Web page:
Introduction: Little is known about aging in von Willebrand disease (VWD). While it has been well established that von Willebrand factor (VWF) levels increase with age among healthy adults, it is uncertain if VWD patients experience an age related increase in VWF levels, although limited data suggests so. Furthermore, it is unknown if normalization of VWF levels with aging ameliorates bleeding risk. We aimed to determine the effects of aging on VWF levels and bleeding risk in patients with type 1 VWD.

Methods: This is a cross-sectional study of patients with type 1 VWD presenting to the Hemophilia Clinic of Western Pennsylvania for regularly scheduled clinical visits. Exclusion criteria included concomitant hereditary bleeding disorder. Blood samples were obtained to determine VWF antigen level, VWF ristocetin cofactor activity, and factor VIII activity. A bleeding score was obtained using the condensed MCMDM-1 VWD bleeding assessment tool (BAT); however, we calculated the bleeding score based on bleeding symptoms over the previous three years. The prophylactic use of DDAVP or VWF concentrate prior to surgery was not included in the determination of the bleeding score. Descriptive statistics for continuous variables included mean, median, range, and standard error. Frequencies and percentages were used for categorical variables. Simple linear regression was used to predict the association of age with VWF antigen level and bleeding score.

Results: The average age of participants was 43.5 ± 5.28 years (median 38, range 22 to 85). Twelve of 14 patients were female. The mean VWF antigen level was 0.97 ± 0.10 IU/mL (median 0.88, range 0.58 to 1.56). The mean bleeding score was 1.64 ± 0.52 (median 1, range 0 to 6). Four of 12 female patients reported use of estrogen containing oral contraceptives. None reported pregnancy. A simple linear regression was calculated to predict bleeding score based on age. Average bleeding score was inversely proportion to age, with a decrease of 0.057 (-0.107, 0.006) for each year of age, p =0.03. There was no significant correlation between VWF antigen level and age, with an increase in average VWF antigen level of 0.003 (-0.009, 0.014) for each year of age, p =0.60.

Discussion: To our knowledge, this is the first report showing age-related amelioration of bleeding symptoms in patients with type 1 VWD. Prior studies have reported contradictory findings, some reporting that bleeding symptoms do not lessen with aging in patients with type 1 VWD. Several studies may be confounded by study design, including the method of BAT administration. Determining the bleeding score using lifetime bleeding symptoms may not be reflective of present day bleeding risk (i.e. an older patient with a remote history of moderate to severe bleeding without bleeding symptoms for several years). We found no association between aging and VWF antigen levels, which may, in part, be related to the small sample size. Determining whether or not bleeding risk is reduced in elderly type 1 VWD patients is essential for optimal clinical management. If older type 1 VWD patients have experienced normalization of VWF levels, and no longer have an increased risk of bleeding, administration of DDAVP or VWF concentrate may be harmful. Thrombosis risk increases with aging, and providing DDAVP or VWF concentrate unnecessarily may increase thrombosis risk, especially among patients with underlying CVD, CVD-related risk factors, or concomitant hypercoagulable states. Moreover, VWF concentrate is costly, and unwarranted use represents a significant waste of healthcare dollars. For these reasons, we plan a multicenter, cross-sectional study (VWD Aging and Bleeding Correlation Study, VWD-ABC) to further investigate the effects of aging on VWF levels and bleeding risk in patients with type 1 VWD.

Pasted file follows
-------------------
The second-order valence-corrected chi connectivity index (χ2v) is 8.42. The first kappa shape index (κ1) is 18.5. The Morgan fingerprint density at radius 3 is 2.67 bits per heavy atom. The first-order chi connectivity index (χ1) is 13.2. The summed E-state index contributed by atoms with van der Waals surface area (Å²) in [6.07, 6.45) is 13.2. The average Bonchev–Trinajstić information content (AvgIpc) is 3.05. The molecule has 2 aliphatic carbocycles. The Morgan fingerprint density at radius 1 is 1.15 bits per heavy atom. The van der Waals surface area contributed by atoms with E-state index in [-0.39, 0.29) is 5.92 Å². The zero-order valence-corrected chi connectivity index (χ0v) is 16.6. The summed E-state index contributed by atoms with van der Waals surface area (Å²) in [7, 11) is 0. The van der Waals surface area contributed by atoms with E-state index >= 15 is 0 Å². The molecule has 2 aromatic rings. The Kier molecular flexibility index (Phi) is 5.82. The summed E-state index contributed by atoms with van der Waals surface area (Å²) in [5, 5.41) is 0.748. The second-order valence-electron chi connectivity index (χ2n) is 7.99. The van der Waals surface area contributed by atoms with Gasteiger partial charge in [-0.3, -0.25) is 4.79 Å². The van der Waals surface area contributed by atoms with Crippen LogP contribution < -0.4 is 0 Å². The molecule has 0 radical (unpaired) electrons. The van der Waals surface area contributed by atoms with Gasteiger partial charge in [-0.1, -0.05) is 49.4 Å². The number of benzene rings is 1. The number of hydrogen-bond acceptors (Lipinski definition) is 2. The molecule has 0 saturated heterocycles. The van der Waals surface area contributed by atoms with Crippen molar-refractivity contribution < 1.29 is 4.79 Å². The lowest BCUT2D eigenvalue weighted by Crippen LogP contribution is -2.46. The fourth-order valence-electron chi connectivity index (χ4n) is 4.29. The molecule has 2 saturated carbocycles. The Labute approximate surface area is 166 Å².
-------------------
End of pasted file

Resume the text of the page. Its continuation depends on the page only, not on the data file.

Disclosures

Ragni:OPKO: Research Funding; Tacere Benitec: Consultancy; Biogen: Consultancy, Research Funding; Novo Nordisk: Research Funding; Alnylam Pharmaceuticals: Consultancy, Research Funding; Baxalta: Research Funding; Genentech: Research Funding; Biomarin: Consultancy; CSL Behring: Research Funding; Shire: Consultancy; SPARK: Research Funding; Vascular Medicine Institute: Research Funding.

Author notes

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Asterisk with author names denotes non-ASH members.